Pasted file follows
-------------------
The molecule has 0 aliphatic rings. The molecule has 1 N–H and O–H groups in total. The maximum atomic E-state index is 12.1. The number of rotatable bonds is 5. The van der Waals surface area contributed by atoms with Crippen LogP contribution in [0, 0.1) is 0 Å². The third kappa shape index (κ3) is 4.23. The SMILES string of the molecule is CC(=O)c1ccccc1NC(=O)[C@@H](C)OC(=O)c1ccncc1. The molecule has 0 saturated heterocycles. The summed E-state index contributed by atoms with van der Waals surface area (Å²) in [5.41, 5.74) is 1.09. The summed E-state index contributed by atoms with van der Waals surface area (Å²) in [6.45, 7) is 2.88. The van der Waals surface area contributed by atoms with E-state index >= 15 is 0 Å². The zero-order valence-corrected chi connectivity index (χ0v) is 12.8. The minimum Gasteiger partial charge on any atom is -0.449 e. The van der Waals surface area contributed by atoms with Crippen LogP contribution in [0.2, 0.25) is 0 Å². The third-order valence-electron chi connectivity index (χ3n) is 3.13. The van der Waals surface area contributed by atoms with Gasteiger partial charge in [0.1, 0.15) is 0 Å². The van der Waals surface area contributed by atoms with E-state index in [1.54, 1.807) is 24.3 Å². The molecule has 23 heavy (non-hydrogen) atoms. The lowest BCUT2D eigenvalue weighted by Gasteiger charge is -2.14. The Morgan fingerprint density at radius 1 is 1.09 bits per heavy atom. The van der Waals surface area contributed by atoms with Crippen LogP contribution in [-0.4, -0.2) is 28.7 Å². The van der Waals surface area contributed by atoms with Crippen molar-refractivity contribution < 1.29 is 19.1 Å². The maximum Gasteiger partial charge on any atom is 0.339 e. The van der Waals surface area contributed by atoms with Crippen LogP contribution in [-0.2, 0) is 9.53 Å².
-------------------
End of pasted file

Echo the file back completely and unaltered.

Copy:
The molecule has 0 aliphatic rings. The molecule has 1 N–H and O–H groups in total. The maximum atomic E-state index is 12.1. The number of rotatable bonds is 5. The van der Waals surface area contributed by atoms with Crippen LogP contribution in [0, 0.1) is 0 Å². The third kappa shape index (κ3) is 4.23. The SMILES string of the molecule is CC(=O)c1ccccc1NC(=O)[C@@H](C)OC(=O)c1ccncc1. The molecule has 0 saturated heterocycles. The summed E-state index contributed by atoms with van der Waals surface area (Å²) in [5.41, 5.74) is 1.09. The summed E-state index contributed by atoms with van der Waals surface area (Å²) in [6.45, 7) is 2.88. The van der Waals surface area contributed by atoms with E-state index >= 15 is 0 Å². The zero-order valence-corrected chi connectivity index (χ0v) is 12.8. The minimum Gasteiger partial charge on any atom is -0.449 e. The van der Waals surface area contributed by atoms with Crippen LogP contribution in [0.2, 0.25) is 0 Å². The third-order valence-electron chi connectivity index (χ3n) is 3.13. The van der Waals surface area contributed by atoms with Gasteiger partial charge in [0.1, 0.15) is 0 Å². The van der Waals surface area contributed by atoms with E-state index in [1.54, 1.807) is 24.3 Å². The molecule has 23 heavy (non-hydrogen) atoms. The lowest BCUT2D eigenvalue weighted by Gasteiger charge is -2.14. The Morgan fingerprint density at radius 1 is 1.09 bits per heavy atom. The van der Waals surface area contributed by atoms with Crippen LogP contribution in [-0.4, -0.2) is 28.7 Å². The van der Waals surface area contributed by atoms with Crippen molar-refractivity contribution < 1.29 is 19.1 Å². The maximum Gasteiger partial charge on any atom is 0.339 e. The van der Waals surface area contributed by atoms with Crippen LogP contribution in [-0.2, 0) is 9.53 Å².